Salmon River Above Riggins
Massive ponderosa pine and vertical granite slabs adorn the scenic drive up the Salmon above Riggins. During runoff, several huge rapids - Vinegar, Ruby and Lake Creek - always should be scouted. The river can be unpredictable at high-water flows and requires an experienced outfitter to navigate. In mid-June, things mellow out and the river turns into a playground. The rapids become more drop-pool in nature. Good kayak play spots emerge, especially around the Wind River Bridge, with long flat spots in between. This is excellent Class III canoe, raft, and dory country. Fishing can be excellent with fall and winter being the time to stalk the elusive sea-run rainbow trout, otherwise known as steelhead. Camping is fantastic. River Stats: Difficulty: III- to IV; Trip Length: 28 mi.; Put in: Vinegar Creek or Carey Creek; Take Out: Spring Bar, Riggins, Lucile
Salmon River Lower Gorge
The Lower Salmon Canyon is probably Idaho’s most underrated long river trip. It is particularly good late in the summer when other rivers have too little volume to provide exciting rapids. This offers a rare opportunity to do a spur-of-the-moment, three-to five-day trip on the river since permits are readily available. There’s not a river in the world that has better camping than there is on the lower Salmon’s big, white beaches. Most people take four to five days to do the trip. River Stats: Difficulty: III- to IV; Trip Length: 80 mi.; Put in: Hammer Creek, Rock Creek; Take Out: Eagle Creek, Heller Bar
Salmon River Below Riggins
Riggins to Lucille is a maximum-fun Class III run. It features lots of "big-water" rapids, yet is a relatively safe run. The adjacent road (good for scouting), deep water and clear channels are comforting to novices. This "premier" 10-mile stretch, during the mid-summer months, offers the best day trip whitewater in Idaho! Swimming, playing on beaches, and bouncing a raft through fun class III rapids will surely put a smile on your face! Rapids like "Time Zone, Tight Squeeze" and "Fiddle Creek" provide excitement for all types of boaters. From guided to private rafting, this stretch is the most popular in Idaho at this time of year. From Riggins to Lucille there are ramps and access points along US Highway 95. Commercial outfitters are available for walk-in rafters in Riggins. River Stats: Difficulty: III- to IV-; Trip Length: 10 mi.; Put in: Riggins and Shorts Bar; Take Out: Lucile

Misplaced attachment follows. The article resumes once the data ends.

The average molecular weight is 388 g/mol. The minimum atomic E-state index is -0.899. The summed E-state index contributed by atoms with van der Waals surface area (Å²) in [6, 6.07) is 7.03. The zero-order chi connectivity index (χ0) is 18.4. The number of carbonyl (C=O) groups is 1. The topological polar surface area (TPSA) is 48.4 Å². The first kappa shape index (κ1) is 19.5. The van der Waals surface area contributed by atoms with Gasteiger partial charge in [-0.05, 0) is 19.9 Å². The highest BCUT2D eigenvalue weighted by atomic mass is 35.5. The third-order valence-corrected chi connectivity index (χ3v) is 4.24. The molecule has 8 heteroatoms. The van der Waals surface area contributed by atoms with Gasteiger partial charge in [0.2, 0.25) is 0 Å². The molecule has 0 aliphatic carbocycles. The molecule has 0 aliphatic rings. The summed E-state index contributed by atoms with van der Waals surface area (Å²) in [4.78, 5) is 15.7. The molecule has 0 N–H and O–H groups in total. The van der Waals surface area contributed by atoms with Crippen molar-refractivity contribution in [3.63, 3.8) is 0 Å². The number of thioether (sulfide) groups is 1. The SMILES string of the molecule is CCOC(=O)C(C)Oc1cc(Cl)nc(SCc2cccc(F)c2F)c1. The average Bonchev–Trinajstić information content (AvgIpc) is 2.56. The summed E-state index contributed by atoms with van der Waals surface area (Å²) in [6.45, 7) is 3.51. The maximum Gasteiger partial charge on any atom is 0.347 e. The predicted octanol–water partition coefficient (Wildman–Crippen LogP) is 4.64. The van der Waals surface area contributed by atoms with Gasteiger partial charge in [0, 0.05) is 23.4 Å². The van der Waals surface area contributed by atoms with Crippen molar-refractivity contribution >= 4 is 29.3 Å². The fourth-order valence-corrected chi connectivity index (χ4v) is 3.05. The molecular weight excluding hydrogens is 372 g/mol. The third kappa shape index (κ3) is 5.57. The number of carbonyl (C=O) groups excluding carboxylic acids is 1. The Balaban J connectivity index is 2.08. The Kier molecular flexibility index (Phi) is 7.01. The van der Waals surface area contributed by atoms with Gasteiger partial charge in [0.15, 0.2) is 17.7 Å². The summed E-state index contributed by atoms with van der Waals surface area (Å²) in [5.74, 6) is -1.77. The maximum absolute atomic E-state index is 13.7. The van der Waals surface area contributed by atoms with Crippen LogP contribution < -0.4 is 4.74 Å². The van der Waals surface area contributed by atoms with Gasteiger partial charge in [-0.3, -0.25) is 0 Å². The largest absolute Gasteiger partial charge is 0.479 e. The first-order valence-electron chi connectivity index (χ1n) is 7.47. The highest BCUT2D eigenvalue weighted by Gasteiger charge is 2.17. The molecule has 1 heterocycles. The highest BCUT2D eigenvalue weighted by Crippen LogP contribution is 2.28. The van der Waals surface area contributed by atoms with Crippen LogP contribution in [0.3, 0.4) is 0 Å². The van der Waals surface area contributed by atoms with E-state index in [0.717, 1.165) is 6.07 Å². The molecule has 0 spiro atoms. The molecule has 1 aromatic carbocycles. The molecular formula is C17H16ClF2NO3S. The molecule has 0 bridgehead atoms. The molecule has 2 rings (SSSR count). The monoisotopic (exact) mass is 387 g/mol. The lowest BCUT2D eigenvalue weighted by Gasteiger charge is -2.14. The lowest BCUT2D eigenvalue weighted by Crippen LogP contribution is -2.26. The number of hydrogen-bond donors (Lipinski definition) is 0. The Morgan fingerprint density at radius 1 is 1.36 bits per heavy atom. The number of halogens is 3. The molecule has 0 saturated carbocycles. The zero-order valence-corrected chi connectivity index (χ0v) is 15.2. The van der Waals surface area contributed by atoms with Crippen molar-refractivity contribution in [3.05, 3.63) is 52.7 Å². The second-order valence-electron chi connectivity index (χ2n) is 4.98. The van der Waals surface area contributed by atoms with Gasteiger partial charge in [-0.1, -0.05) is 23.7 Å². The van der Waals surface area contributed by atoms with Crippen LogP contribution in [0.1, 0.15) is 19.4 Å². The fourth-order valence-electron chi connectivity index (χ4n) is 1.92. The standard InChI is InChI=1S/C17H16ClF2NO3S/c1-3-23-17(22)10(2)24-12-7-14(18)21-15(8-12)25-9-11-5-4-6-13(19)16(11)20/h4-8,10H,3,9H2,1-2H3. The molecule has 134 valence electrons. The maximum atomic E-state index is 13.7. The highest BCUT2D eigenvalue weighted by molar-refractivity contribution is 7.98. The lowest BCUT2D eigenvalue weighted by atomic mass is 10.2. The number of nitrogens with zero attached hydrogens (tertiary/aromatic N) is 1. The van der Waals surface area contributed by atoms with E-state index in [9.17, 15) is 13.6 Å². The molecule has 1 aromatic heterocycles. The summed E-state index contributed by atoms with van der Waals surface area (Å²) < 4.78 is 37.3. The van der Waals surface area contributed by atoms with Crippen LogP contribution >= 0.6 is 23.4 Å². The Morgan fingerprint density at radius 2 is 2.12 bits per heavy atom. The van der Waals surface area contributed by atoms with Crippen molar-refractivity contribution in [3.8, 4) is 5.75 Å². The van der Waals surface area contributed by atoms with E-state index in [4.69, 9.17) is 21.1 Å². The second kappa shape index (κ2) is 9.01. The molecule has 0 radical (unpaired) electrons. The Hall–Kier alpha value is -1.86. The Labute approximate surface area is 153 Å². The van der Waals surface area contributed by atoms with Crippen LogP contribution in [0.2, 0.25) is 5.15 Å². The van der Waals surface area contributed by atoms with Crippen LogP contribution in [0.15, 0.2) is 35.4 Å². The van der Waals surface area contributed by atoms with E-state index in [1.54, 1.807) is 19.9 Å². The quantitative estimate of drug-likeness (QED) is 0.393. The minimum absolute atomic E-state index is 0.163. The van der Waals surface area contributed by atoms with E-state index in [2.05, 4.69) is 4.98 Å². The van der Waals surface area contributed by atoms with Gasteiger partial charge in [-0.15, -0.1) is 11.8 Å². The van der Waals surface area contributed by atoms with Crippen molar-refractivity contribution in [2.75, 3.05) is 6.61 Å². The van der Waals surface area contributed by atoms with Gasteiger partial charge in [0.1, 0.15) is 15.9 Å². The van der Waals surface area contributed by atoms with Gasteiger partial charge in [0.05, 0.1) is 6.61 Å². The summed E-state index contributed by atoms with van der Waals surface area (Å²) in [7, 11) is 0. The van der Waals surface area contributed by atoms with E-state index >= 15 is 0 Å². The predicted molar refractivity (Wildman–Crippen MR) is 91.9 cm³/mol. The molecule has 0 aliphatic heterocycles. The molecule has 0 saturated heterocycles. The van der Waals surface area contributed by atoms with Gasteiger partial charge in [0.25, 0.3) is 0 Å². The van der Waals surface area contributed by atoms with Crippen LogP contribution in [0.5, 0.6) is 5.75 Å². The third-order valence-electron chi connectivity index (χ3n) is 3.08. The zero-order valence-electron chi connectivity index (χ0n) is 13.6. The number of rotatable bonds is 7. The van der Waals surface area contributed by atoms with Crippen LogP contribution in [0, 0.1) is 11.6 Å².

The Selway River is a Nationally designated Wild and Scenic River flowing through the Selway-Bitterroot Wilderness Area. There are a number of great class II and III rapids as the river flows through lush stands of old-growth forest with great campsites along the way. The Race Creek take-out is just upstream of the Meadow Creek confluence where Forest Road 223 comes up river from Highway 12 at Lowell. In another mile the Selway cascades through Selway Falls, a boiling cauldron of holes and sieves that is best enjoyed from the overlook along the road as you start your drive home. River Stats: Difficulty: III - IV/V; Trip Length: 47 mi.; Put in: Paradise Boat Launch, Moose Creek; Take Out: Race Creek
Snake River - Hells Canyon
Hells Canyon offers scenic vistas that rival any on the continent. World-class whitewater boating. Spectacular mountain peaks. Vast reaches of remote wilderness for hiking or horseback riding. Diverse and abundant wildlife. Artifacts from prehistoric tribes and rustic remains of early miners and settlers. Hells Canyon National Recreation Area truly offers something for everyone, and much to remember.
Guided jet boat and rafting tours leave from Lewiston and White Bird (seasonally) daily. Hells Canyon, though a nationally famous run, has fairly easy whitewater. It is a good long trip in primitive surroundings for novice to intermediate boaters. There are two exceptions to that overall description - Wild Sheep and Granite rapids. Both are Class IV, but easily portable. Hells Canyon is also a good run for dories and inflatable kayaks, in the hands of experienced paddlers.
The river in the lower half of the canyon below the Pittsburgh Landing rafting take-out, flattens out considerably. Strong upstream breezes are common on summer afternoons and can make rowing a slow, strenuous process. The lower part of the canyon is also a popular weekend playground for jet boaters.
Spring rains and snow-melt bring the canyon’s sparse vegetation to life from mid-April to mid-June. But the middle of the summer, you can expect to have very hot, very dry weather and terrific swimming. Hells Canyon boasts excellent fishing for small-mouth bass and sturgeon.
The Hells Canyon National Recreation Area, managed by the Wallowa-Whitman National Forest, hugs the borders of northeastern Oregon and western Idaho. This national showcase holds 652,488 acres of beauty and adventure, where you can let your senses run as wild as the landscape.
River Stats: Difficulty: III to IV; Trip Length: 81 mi.; Put in: Hells Canyon Dam; Take Out: Pittsburgh Landing or Heller Bar